On November 19, at approximately 9:05 p.m., a white Dodge Caravan driven by the Defendant approached the checkpoint and drew the attention of Officer Mitchell due to the extremely loud noise coming from the exhaust. (T.R. 12/2/11, p. 11). The van was the fourth or fifth in a line of vehicles that were all cars. (T.R. 12/2/11, pp. 14-15). There were no other white vans at that time. (T.R. 12/2/11, p. 15). As the van approached Officer Mitchell, he directed the Defendant to pull over to the designated contact area because of a possible equipment violation relating to the exhaust. (T.R. 12/2/11, pp. 11-13). Officer Mitchell informed Officer Suzensky, who was about 25 feet away in the designated contact area, that the Defendant was being sent to the area to check his exhaust. (T.R. 12/2/11, pp. 12-13).
Officer Suzensky directed the Defendant to pull into the contact parking lot so that he could evaluate the Defendant's van and determine if any citations should be issued. (T.R. 12/2/11, p. 21). The officer had difficulty directing the Defendant into the parking lot because he could not get the Defendant's attention. (T.R. 12/2/11, p. 21). Officer Suzensky described the Defendant as driving in a "trance-like state." (T.R. 12/2/11, p. 21). Once the vehicle was stopped in a spot, Officer Suzensky approached the van and tapped on the driver side window to get the Defendant's attention. (T.R. 12/2/11, p. 23). It took Officer Suzensky tapping several times and then finally yelling repeatedly at the Defendant to wind down his window before the Defendant complied with the officer's direction. (T.R. 12/2/11, p. 23). When the Defendant rolled down his window, Officer Suzensky noticed a very pungent odor of marijuana, which he described as "like getting punched in the face with a ton of marijuana." (T.R. 12/2/11, p. 23). Officer Suzensky then requested certain documentation from the Defendant, which he had to request repeatedly. (T.R. 12/2/11, p. 24). It took the Defendant a long time to turn over his license, registration and insurance card. (T.R. 12/2/11, p. 24).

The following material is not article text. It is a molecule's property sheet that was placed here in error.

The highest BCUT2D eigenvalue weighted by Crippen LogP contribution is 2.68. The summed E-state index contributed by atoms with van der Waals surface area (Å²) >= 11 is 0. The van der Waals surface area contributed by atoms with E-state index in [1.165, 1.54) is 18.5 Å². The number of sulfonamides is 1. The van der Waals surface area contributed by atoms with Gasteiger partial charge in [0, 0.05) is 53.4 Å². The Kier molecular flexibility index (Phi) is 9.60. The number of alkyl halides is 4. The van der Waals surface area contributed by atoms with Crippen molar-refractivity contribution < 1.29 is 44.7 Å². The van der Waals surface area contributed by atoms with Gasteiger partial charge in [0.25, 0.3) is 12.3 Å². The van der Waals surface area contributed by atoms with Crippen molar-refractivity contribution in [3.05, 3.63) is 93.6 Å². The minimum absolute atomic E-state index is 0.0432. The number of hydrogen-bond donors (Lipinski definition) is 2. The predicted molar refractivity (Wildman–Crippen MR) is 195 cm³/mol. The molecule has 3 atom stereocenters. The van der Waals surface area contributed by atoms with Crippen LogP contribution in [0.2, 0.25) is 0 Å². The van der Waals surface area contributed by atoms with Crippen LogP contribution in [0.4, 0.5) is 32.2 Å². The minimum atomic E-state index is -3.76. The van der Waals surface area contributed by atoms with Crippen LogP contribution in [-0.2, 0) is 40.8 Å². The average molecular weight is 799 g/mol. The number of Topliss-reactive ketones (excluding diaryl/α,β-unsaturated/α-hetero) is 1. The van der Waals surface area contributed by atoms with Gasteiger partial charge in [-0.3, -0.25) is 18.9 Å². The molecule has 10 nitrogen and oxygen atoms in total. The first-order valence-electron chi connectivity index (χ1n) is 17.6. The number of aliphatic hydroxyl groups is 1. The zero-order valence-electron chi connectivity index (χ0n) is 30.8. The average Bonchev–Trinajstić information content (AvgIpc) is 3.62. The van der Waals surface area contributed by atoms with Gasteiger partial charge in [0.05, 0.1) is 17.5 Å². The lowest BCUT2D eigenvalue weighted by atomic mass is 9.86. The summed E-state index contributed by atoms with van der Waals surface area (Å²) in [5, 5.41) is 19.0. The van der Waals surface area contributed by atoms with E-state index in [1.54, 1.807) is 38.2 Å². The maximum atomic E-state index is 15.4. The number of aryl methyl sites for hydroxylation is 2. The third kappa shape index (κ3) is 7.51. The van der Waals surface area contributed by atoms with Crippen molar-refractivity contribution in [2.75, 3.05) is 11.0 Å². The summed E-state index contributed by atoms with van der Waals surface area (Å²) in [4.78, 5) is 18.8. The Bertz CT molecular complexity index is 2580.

Officer Suzensky then instructed the Defendant to exit the van and step behind the vehicle, during which he observed that the Defendant continued to move in a trance-like state, although not quite as much, and continued to require repeated commands and questions. (T.R. 12/2/11, p. 25). Officer Suzensky asked the Defendant to perform certain field sobriety tests, again having to repeat the instructions several times and demonstrate them. (T.R. 12/2/11, p. 25). When Officer Suzensky asked the Defendant if he understood the instructions, he could not tell if the Defendant actually understood him. (T.R. 12/2/11, p. 25). Although Officer Suzensky performed an HGN test, he did not perform additional field sobriety tests because the Defendant was having difficulty walking and was leaning against his van. (T.R. 12/2/11, p. 27). The officer also observed that there was a strong smell of marijuana coming from the Defendant. (T.R. 12/2/11, pp. 25-26). Officer Suzensky determined that the Defendant was unable to operate a motor vehicle because of the marijuana coming from the vehicle. (T.R. 12/2/11, p. 27). Officer Suzensky placed the Defendant under arrest at this point.

(T.R. 1/16/12, p. 5). During a search incident to arrest, the officer patted down the Defendant and found, in his right front jacket pocket, a white porcelain item with the word "Grolsch" on it, which he believed to be used for smoking marijuana. (T.R. 1/16/12, pp. 5, 7). The Defendant submitted to a blood test after his arrest, which tested positive for marijuana. (T.R. 1/16/12, p. 5).

Trial Court Opinion, 11/20/12, at 2-5.

Additionally, Sergeant Howe testified to the differences between a DUI checkpoint ...